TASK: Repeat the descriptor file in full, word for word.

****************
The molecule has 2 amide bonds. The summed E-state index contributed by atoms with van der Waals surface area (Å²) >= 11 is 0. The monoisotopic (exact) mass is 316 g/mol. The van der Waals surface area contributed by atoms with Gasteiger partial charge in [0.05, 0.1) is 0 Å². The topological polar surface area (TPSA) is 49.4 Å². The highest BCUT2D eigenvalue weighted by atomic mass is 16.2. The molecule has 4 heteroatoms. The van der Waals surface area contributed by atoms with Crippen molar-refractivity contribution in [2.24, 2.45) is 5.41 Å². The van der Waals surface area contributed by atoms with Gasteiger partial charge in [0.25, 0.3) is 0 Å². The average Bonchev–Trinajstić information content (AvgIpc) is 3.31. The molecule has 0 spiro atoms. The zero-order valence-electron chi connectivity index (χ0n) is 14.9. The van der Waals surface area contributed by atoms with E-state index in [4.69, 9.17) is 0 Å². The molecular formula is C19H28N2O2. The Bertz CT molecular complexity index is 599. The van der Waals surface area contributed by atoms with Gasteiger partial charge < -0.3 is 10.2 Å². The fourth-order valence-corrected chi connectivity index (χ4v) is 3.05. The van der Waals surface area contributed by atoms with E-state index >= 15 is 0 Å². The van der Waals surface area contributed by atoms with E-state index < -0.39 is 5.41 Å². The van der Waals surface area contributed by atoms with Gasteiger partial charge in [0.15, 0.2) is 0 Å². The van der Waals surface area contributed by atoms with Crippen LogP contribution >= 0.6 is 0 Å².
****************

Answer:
The molecule has 2 amide bonds. The summed E-state index contributed by atoms with van der Waals surface area (Å²) >= 11 is 0. The monoisotopic (exact) mass is 316 g/mol. The van der Waals surface area contributed by atoms with Gasteiger partial charge in [0.05, 0.1) is 0 Å². The topological polar surface area (TPSA) is 49.4 Å². The highest BCUT2D eigenvalue weighted by atomic mass is 16.2. The molecule has 4 heteroatoms. The van der Waals surface area contributed by atoms with Crippen molar-refractivity contribution in [2.24, 2.45) is 5.41 Å². The van der Waals surface area contributed by atoms with Gasteiger partial charge in [0.25, 0.3) is 0 Å². The average Bonchev–Trinajstić information content (AvgIpc) is 3.31. The molecule has 0 spiro atoms. The zero-order valence-electron chi connectivity index (χ0n) is 14.9. The van der Waals surface area contributed by atoms with E-state index in [4.69, 9.17) is 0 Å². The molecular formula is C19H28N2O2. The Bertz CT molecular complexity index is 599. The van der Waals surface area contributed by atoms with Gasteiger partial charge < -0.3 is 10.2 Å². The fourth-order valence-corrected chi connectivity index (χ4v) is 3.05. The van der Waals surface area contributed by atoms with E-state index >= 15 is 0 Å². The van der Waals surface area contributed by atoms with E-state index < -0.39 is 5.41 Å². The van der Waals surface area contributed by atoms with Gasteiger partial charge in [0.15, 0.2) is 0 Å². The van der Waals surface area contributed by atoms with Crippen LogP contribution >= 0.6 is 0 Å².